Some psychopaths are good guys, it can’t be denied. Like the dental surgeon who yanked out one of my molars recently. He kept wrestling it out of my bleeding gums despite the tears rolling down my face. I needed that guy to keep going when no one else could have. I couldn’t expect him to be the one giving me a pat and a cup of tea afterwards.
Corporate leaders are often accused of being psychopaths. This is in part because a 2005 study by two researchers at the University of Surrey who compared the psychopathic profiles of business managers with psychiatric patients and hospitalised criminals. “Their analysis revealed that a number of psychopathic attributes were actually more common in business leaders than in so-called ‘disturbed’ criminals …” writes author Kevin Dutton, in his book, The Wisdom of Psychopaths.
The difference between business leaders and the criminals or insane, the study found, was the level of “antisocial” feelings.
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Dutton’s provocatively-titled book posits the theory that we can learn lessons by studying the qualities exhibited by psychopaths.
He writes: “Psychopaths, as we will discover, have a variety of attributes – personal magnetism, and a genius for disguise being the starter pack – which, once you know how to harness them and keep them in check, can confer considerable advantages not just in the workplace, but in everyday life.
“Psychopathy is like sunlight. Overexposure can hasten one’s demise in a grotesque, carcinogenic fashion. But regulated exposure at controlled and optimal levels can have a significant positive impact on wellbeing and quality of life.”
Dutton does not take his contention lightly, however. He crosses the world talking to researchers and experts, as well as with psychopathic criminals, to investigate his proposition.
What is clear at the end of Dutton’s exploration is that psychopathy occupies a kind of sliding scale. In some circumstances, we all see values in these attributes; but once the tendency tips past a certain point, the individual is lost in a moral vacuum, without concern for their victims.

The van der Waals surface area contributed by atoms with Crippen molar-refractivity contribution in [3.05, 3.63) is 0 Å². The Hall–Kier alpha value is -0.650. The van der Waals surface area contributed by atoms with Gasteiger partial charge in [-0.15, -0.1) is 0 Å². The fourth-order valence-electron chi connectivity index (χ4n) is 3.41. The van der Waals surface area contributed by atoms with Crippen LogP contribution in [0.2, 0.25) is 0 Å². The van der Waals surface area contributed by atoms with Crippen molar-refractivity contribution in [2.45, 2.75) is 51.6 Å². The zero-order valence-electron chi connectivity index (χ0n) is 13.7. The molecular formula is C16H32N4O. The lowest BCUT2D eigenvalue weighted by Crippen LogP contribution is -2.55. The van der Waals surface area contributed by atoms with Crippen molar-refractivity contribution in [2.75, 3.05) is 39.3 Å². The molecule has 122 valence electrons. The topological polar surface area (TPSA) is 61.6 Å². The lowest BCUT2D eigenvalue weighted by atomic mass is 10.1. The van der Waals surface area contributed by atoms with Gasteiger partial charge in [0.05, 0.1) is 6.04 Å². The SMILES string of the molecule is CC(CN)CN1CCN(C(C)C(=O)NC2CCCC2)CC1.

It is dangerous territory to explore.
For those in high places, and those who want to be, The Wisdom of Psychopaths’ value is as much for the chilling and cautionary interviews Dutton has conducted with serial killers and con artists as for his playful and witty exploration of benefits we might all find from traversing this risky hinterland.
No matter the discomfort of the analogy: leaders are already closer in behaviour to psychopaths than most. When asked to complete a self-score psychopathy scale, CEOs topped the list of those on the plus-side. They were followed by lawyers, television and radio presenters, salespeople, surgeons, journalists, police officers, clerics, chefs and civil servants.
Here’s just a snapshot of what leaders can learn from psychopaths.
Cool under pressure
It’s hard to make a psychopath sweat. The higher the stakes, the bigger the risk, the more they love the game. In a study when a mix of participants gambled away $20 they were given, the psychopaths won easily. In the game, losing cost a dollar, but winning reaped $2.50. Normal people became increasingly cautious as they suffered loss. The psychopaths thrived on the risk.
This attribute is in part because psychopaths feel little or no empathy for other human beings. They tend to sacrifice the few for the many – a familiar theme for those who have been through redundancy rounds.
Cool under pressure and a lack of empathy are useful traits in moderation: you don’t want a surgeon worrying how you feel as he or she takes a scalpel to your brain. Just focus, okay?
The best leaders, like psychopaths, actually calm down when thrown into a highly stressful situation.
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